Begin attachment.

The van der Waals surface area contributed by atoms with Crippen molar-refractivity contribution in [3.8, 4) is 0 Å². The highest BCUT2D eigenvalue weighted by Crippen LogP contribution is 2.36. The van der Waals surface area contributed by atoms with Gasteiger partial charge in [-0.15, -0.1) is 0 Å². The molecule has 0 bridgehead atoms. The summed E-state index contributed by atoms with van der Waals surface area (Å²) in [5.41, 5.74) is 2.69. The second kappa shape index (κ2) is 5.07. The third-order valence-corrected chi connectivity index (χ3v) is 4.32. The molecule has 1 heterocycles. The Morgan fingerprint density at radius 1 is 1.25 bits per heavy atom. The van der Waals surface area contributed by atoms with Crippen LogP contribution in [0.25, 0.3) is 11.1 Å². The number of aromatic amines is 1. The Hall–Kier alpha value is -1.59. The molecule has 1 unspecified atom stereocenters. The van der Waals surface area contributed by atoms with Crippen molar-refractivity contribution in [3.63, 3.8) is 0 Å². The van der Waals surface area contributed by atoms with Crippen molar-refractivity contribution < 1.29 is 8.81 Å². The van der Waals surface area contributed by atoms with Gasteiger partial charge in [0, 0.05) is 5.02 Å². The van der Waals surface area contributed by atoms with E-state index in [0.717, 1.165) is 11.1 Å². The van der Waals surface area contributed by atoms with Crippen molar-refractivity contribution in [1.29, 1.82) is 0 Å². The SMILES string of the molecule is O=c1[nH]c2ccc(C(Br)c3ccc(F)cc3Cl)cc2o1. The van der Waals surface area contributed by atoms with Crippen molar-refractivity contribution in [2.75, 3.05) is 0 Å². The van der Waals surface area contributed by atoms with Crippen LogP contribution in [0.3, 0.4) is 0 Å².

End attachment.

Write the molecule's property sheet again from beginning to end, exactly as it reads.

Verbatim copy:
The van der Waals surface area contributed by atoms with Crippen molar-refractivity contribution in [3.8, 4) is 0 Å². The highest BCUT2D eigenvalue weighted by Crippen LogP contribution is 2.36. The van der Waals surface area contributed by atoms with Gasteiger partial charge in [-0.15, -0.1) is 0 Å². The molecule has 0 bridgehead atoms. The summed E-state index contributed by atoms with van der Waals surface area (Å²) in [5.41, 5.74) is 2.69. The second kappa shape index (κ2) is 5.07. The third-order valence-corrected chi connectivity index (χ3v) is 4.32. The molecule has 1 heterocycles. The Morgan fingerprint density at radius 1 is 1.25 bits per heavy atom. The van der Waals surface area contributed by atoms with Crippen LogP contribution in [0.25, 0.3) is 11.1 Å². The number of aromatic amines is 1. The Hall–Kier alpha value is -1.59. The molecule has 1 unspecified atom stereocenters. The van der Waals surface area contributed by atoms with Crippen molar-refractivity contribution in [3.63, 3.8) is 0 Å². The van der Waals surface area contributed by atoms with Crippen molar-refractivity contribution < 1.29 is 8.81 Å². The van der Waals surface area contributed by atoms with Gasteiger partial charge in [0, 0.05) is 5.02 Å². The van der Waals surface area contributed by atoms with E-state index in [0.717, 1.165) is 11.1 Å². The van der Waals surface area contributed by atoms with Crippen molar-refractivity contribution in [1.29, 1.82) is 0 Å². The SMILES string of the molecule is O=c1[nH]c2ccc(C(Br)c3ccc(F)cc3Cl)cc2o1. The van der Waals surface area contributed by atoms with Crippen molar-refractivity contribution in [2.75, 3.05) is 0 Å². The van der Waals surface area contributed by atoms with Crippen LogP contribution in [0.3, 0.4) is 0 Å².